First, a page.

[…] Apple told TechCrunch that the detection of child sexual abuse material (CSAM) is one of several new features aimed at better protecting the children who use its services from online harm, including filters to block potentially sexually explicit photos sent and received through a child’s iMessage account. Another feature will intervene when a user tries to search for CSAM-related terms through Siri and Search.
Most cloud services — Dropbox, Google, and Microsoft to name a few — already scan user files for content that might violate their terms of service or be potentially illegal, like CSAM. But Apple has long resisted scanning users’ files in the cloud by giving users the option to encrypt their data before it ever reaches Apple’s iCloud servers.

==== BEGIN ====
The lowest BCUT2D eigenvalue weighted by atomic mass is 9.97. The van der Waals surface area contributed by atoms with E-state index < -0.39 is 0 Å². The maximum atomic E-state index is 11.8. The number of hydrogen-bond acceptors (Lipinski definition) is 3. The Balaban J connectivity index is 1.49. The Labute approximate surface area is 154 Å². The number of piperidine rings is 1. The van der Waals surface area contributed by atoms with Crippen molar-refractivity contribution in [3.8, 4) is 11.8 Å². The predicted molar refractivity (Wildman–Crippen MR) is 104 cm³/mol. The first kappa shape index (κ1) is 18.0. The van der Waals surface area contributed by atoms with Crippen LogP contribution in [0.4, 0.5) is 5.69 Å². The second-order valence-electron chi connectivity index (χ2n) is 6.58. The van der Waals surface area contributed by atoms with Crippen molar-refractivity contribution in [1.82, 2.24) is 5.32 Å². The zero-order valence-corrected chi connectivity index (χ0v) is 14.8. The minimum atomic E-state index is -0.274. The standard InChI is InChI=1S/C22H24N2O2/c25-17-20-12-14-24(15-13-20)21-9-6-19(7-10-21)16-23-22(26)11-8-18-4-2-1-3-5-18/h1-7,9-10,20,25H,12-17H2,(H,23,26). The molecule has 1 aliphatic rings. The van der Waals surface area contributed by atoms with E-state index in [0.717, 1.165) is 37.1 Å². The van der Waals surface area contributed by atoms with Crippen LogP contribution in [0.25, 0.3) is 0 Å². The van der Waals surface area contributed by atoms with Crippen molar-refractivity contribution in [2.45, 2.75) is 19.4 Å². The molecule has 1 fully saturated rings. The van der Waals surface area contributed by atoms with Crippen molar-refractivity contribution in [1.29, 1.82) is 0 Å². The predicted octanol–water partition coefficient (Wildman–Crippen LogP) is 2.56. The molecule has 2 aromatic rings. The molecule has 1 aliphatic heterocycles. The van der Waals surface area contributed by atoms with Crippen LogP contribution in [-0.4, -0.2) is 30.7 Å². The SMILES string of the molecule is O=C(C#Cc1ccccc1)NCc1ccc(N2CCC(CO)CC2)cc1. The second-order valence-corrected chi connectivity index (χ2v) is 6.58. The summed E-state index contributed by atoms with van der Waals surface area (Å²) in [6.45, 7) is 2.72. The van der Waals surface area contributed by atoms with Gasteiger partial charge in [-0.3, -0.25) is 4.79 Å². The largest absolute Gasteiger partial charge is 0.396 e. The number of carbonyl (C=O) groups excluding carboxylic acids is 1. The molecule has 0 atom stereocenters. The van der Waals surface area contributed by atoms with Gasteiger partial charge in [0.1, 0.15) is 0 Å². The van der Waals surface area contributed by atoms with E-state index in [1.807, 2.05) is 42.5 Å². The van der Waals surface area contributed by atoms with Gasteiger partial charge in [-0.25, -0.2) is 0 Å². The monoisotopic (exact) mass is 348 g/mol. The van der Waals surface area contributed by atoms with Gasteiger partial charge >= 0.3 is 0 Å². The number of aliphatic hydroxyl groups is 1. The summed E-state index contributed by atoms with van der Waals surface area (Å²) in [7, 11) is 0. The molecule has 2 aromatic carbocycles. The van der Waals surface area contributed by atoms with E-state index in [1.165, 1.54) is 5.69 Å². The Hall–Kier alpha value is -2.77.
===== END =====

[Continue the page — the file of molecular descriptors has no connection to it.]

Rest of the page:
Apple said its new CSAM detection technology — NeuralHash — instead works on a user’s device, and can identify if a user uploads known child abuse imagery to iCloud without decrypting the images until a threshold is met and a sequence of checks to verify the content are cleared.
News of Apple’s effort leaked Wednesday when Matthew Green, a cryptography professor at Johns Hopkins University, revealed the existence of the new technology in a series of tweets. The news was met with some resistance from some security experts and privacy advocates, but also users who are accustomed to Apple’s approach to security and privacy that most other companies don’t have.
Apple is trying to calm fears by baking in privacy through multiple layers of encryption, fashioned in a way that requires multiple steps before it ever makes it into the hands of Apple’s final manual review.
No matter what the cause, they have no right to be scanning your stuff at all, for any reason, at any time.